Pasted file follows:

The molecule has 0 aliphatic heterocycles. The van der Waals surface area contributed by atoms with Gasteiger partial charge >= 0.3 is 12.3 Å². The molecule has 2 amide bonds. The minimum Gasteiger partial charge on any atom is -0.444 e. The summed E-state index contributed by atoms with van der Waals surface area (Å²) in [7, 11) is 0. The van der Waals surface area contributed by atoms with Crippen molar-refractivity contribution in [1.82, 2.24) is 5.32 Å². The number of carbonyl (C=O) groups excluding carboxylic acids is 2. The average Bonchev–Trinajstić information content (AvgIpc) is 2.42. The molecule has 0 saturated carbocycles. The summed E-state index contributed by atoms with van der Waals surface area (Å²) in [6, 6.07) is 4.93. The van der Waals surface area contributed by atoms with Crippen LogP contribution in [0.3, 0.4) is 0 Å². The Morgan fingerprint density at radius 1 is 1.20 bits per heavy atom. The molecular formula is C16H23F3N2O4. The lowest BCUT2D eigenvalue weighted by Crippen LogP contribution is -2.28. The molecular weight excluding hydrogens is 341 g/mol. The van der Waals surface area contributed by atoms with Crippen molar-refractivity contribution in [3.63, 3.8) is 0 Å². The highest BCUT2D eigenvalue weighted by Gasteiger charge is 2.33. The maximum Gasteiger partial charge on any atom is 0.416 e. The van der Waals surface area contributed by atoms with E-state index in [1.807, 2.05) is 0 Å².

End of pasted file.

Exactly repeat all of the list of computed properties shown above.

The molecule has 0 aliphatic heterocycles. The van der Waals surface area contributed by atoms with Gasteiger partial charge >= 0.3 is 12.3 Å². The molecule has 2 amide bonds. The minimum Gasteiger partial charge on any atom is -0.444 e. The summed E-state index contributed by atoms with van der Waals surface area (Å²) in [7, 11) is 0. The van der Waals surface area contributed by atoms with Crippen molar-refractivity contribution in [1.82, 2.24) is 5.32 Å². The number of carbonyl (C=O) groups excluding carboxylic acids is 2. The average Bonchev–Trinajstić information content (AvgIpc) is 2.42. The molecule has 0 saturated carbocycles. The summed E-state index contributed by atoms with van der Waals surface area (Å²) in [6, 6.07) is 4.93. The van der Waals surface area contributed by atoms with Crippen LogP contribution in [0.3, 0.4) is 0 Å². The Morgan fingerprint density at radius 1 is 1.20 bits per heavy atom. The molecular formula is C16H23F3N2O4. The lowest BCUT2D eigenvalue weighted by Crippen LogP contribution is -2.28. The molecular weight excluding hydrogens is 341 g/mol. The van der Waals surface area contributed by atoms with Crippen molar-refractivity contribution in [3.63, 3.8) is 0 Å². The highest BCUT2D eigenvalue weighted by Gasteiger charge is 2.33. The maximum Gasteiger partial charge on any atom is 0.416 e. The van der Waals surface area contributed by atoms with E-state index in [1.807, 2.05) is 0 Å².